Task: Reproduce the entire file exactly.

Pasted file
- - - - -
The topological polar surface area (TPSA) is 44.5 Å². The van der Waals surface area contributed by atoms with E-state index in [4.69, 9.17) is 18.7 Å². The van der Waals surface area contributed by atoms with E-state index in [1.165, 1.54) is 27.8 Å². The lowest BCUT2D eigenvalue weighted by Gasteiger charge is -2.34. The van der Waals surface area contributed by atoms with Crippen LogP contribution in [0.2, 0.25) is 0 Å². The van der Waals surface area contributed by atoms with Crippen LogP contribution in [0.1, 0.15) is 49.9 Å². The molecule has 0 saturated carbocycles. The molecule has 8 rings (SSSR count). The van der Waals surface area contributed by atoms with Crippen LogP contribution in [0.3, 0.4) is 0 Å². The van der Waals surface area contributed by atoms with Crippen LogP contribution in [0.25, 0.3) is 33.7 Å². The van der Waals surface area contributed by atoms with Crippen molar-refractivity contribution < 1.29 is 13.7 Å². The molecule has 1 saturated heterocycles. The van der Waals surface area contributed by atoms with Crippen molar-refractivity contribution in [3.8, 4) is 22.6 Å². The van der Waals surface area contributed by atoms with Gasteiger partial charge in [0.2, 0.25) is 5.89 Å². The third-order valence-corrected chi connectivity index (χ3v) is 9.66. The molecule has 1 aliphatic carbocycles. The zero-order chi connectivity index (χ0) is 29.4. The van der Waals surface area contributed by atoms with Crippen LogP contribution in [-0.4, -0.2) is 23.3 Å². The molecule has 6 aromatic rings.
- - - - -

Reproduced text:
The topological polar surface area (TPSA) is 44.5 Å². The van der Waals surface area contributed by atoms with E-state index in [4.69, 9.17) is 18.7 Å². The van der Waals surface area contributed by atoms with E-state index in [1.165, 1.54) is 27.8 Å². The lowest BCUT2D eigenvalue weighted by Gasteiger charge is -2.34. The van der Waals surface area contributed by atoms with Crippen LogP contribution in [0.2, 0.25) is 0 Å². The van der Waals surface area contributed by atoms with Crippen LogP contribution in [0.1, 0.15) is 49.9 Å². The molecule has 0 saturated carbocycles. The molecule has 8 rings (SSSR count). The van der Waals surface area contributed by atoms with Crippen LogP contribution in [0.3, 0.4) is 0 Å². The van der Waals surface area contributed by atoms with Crippen LogP contribution in [0.25, 0.3) is 33.7 Å². The van der Waals surface area contributed by atoms with Crippen molar-refractivity contribution < 1.29 is 13.7 Å². The molecule has 1 saturated heterocycles. The van der Waals surface area contributed by atoms with Crippen molar-refractivity contribution in [3.8, 4) is 22.6 Å². The van der Waals surface area contributed by atoms with Gasteiger partial charge in [0.2, 0.25) is 5.89 Å². The third-order valence-corrected chi connectivity index (χ3v) is 9.66. The molecule has 1 aliphatic carbocycles. The zero-order chi connectivity index (χ0) is 29.4. The van der Waals surface area contributed by atoms with Crippen LogP contribution in [-0.4, -0.2) is 23.3 Å². The molecule has 6 aromatic rings.